A barking 67 per cent of pet owners admit they dumped a partner or passed on a second date because their dog or cat didn’t like them.
A Pets at Home poll found 48 per cent also believe their pets are a good judge of character.
Mail on Sunday
Seagulls have developed an appetite for more than unguarded chips. The seaside pests are said to be swiping “spice” from spaced-out drug users.
Birds are swooping to grab the synthetic cannabinoid in south-coast seaside resorts and cities including London, Leeds, Manchester and Liverpool. Spice in humans can cause paranoia and mood swings or acute sedation that turns users into “zombies”.
Former drug user Azad, of Leeds, said: “A seagull and spice is not a good combo. It turns them into psycho gulls.”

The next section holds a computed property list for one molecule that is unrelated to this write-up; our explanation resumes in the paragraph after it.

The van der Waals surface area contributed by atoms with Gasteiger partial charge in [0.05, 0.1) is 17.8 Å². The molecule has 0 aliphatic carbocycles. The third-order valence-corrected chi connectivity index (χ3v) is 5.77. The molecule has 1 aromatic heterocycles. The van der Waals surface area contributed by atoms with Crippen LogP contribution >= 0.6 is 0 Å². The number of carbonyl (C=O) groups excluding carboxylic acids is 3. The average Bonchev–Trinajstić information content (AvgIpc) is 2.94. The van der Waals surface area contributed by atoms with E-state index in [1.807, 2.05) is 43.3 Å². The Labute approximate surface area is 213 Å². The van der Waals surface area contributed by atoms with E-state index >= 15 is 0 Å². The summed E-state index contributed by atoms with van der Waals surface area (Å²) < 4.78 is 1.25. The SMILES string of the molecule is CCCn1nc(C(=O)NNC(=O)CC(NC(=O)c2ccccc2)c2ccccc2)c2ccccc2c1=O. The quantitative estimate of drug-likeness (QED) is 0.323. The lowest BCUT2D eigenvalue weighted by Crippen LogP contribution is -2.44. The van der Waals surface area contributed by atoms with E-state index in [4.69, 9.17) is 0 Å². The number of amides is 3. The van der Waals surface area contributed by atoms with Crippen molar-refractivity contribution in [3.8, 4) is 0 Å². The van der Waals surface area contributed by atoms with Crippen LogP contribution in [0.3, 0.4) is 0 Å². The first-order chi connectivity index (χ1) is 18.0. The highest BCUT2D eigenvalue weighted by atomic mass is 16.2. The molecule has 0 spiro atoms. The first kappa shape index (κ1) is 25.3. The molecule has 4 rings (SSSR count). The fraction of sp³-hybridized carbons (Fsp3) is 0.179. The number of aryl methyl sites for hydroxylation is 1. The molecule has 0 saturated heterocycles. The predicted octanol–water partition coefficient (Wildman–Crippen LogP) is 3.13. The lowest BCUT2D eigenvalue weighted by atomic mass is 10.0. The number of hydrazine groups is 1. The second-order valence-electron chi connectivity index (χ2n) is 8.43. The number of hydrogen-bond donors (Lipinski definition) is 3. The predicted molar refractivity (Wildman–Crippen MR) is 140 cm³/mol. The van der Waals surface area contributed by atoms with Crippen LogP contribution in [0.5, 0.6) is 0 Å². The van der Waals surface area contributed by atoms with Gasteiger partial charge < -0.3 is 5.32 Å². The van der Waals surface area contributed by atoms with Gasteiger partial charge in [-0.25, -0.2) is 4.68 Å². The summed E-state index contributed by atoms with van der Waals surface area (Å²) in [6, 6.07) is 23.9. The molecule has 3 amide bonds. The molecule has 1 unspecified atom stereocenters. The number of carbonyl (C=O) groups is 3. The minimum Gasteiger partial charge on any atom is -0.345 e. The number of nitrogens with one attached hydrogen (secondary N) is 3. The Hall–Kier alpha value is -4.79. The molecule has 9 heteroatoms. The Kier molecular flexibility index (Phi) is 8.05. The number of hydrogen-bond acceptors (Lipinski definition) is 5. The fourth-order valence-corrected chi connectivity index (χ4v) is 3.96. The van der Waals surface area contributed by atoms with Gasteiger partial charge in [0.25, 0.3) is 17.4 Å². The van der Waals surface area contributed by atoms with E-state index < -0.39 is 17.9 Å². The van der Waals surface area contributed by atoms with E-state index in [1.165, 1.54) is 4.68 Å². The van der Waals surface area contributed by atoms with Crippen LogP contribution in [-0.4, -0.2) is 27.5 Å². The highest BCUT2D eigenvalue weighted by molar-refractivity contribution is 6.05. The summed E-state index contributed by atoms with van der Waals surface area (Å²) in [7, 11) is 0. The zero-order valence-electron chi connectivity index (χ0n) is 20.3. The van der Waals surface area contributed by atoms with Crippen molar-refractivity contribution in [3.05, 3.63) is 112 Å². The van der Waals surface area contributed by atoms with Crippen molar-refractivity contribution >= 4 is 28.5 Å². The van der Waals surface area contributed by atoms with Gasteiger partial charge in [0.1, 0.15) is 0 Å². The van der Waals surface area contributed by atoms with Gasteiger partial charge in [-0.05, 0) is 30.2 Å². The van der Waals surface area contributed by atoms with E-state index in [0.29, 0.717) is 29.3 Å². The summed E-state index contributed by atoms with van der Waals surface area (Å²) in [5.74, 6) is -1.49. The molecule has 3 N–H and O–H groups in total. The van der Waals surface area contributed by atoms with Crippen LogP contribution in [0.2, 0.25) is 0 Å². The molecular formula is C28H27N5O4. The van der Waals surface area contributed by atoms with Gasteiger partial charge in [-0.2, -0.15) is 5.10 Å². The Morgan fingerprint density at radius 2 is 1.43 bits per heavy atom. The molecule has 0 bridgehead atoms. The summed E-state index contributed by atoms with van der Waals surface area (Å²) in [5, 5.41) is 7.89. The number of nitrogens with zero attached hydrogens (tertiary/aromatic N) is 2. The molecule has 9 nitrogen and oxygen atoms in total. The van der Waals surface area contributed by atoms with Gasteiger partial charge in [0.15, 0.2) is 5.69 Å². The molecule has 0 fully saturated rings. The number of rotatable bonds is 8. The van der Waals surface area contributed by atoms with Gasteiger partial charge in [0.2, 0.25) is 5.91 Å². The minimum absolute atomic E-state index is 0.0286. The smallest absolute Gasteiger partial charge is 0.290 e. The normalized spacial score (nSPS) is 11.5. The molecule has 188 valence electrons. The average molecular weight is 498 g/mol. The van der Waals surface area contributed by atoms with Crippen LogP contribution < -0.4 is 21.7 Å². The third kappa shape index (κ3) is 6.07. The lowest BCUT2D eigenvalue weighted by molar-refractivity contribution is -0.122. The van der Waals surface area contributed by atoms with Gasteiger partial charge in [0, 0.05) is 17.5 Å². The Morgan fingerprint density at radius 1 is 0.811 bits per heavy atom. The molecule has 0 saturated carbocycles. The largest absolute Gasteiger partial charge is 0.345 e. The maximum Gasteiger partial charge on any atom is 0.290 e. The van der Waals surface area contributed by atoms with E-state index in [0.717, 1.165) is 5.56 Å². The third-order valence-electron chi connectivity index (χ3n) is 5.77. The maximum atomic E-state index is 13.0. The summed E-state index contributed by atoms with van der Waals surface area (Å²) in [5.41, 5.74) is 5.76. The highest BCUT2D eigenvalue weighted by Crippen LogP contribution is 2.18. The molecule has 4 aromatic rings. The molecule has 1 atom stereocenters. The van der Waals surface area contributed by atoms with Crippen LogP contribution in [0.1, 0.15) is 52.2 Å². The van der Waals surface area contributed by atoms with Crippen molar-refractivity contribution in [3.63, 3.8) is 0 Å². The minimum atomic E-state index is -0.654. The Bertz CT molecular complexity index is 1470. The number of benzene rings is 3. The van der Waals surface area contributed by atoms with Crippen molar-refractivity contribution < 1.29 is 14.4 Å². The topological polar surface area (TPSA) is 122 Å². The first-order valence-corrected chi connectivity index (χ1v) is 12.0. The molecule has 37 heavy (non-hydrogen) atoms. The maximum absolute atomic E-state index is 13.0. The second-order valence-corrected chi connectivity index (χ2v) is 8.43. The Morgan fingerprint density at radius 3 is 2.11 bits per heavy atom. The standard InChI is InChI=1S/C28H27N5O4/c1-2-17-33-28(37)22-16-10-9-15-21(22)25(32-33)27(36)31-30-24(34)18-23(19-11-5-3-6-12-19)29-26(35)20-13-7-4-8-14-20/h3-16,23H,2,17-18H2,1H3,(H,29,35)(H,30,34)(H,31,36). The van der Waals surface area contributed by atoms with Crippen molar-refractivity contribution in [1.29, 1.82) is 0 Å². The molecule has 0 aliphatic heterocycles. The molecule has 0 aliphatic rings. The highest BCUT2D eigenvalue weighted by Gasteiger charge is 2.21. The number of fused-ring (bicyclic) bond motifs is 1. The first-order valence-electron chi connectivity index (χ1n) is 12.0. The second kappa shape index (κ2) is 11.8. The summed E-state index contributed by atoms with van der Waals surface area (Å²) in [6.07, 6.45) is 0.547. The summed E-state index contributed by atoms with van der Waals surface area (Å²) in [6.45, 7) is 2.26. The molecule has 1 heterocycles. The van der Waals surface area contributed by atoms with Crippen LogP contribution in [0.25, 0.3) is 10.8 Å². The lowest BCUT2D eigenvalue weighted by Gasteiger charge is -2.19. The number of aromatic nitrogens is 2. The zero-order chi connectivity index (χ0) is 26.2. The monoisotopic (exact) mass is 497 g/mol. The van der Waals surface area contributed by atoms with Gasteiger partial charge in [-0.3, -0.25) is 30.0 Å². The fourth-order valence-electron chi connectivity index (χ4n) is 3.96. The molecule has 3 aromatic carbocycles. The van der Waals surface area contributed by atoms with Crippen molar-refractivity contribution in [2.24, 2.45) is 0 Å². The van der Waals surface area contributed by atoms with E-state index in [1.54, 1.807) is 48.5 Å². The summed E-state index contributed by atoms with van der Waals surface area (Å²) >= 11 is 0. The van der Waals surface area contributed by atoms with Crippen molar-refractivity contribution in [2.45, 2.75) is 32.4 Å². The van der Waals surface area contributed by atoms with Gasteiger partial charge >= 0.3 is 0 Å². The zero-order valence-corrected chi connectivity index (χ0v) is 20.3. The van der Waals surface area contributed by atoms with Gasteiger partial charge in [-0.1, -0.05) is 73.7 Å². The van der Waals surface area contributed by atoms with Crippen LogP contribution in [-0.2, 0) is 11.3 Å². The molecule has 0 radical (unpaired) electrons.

Misreading the signs
An IT worker sued for sexual harassment after her “rich and powerful” male boss marked parts of an email where he wanted more information with “XX” – which she thought were kisses.
Karina Gasparova, a project manager, also claimed Aleksander Goulandris’s use of question marks was code for asking when she would “be ready to engage in sexual acts”, and she thought a file renamed with his initials, AJG, stood for “A Jumbo Genital”.
Ms Gasparova took her employer to the tribunal, but a judge threw out her case, ruling she had a “skewed perception of everyday events” and regularly misinterpreted “innocuous” interactions.
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[See also: Why we need to talk about dogs]
This article appears in the 31 May 2023 issue of the New Statesman, The Rise of Greedflation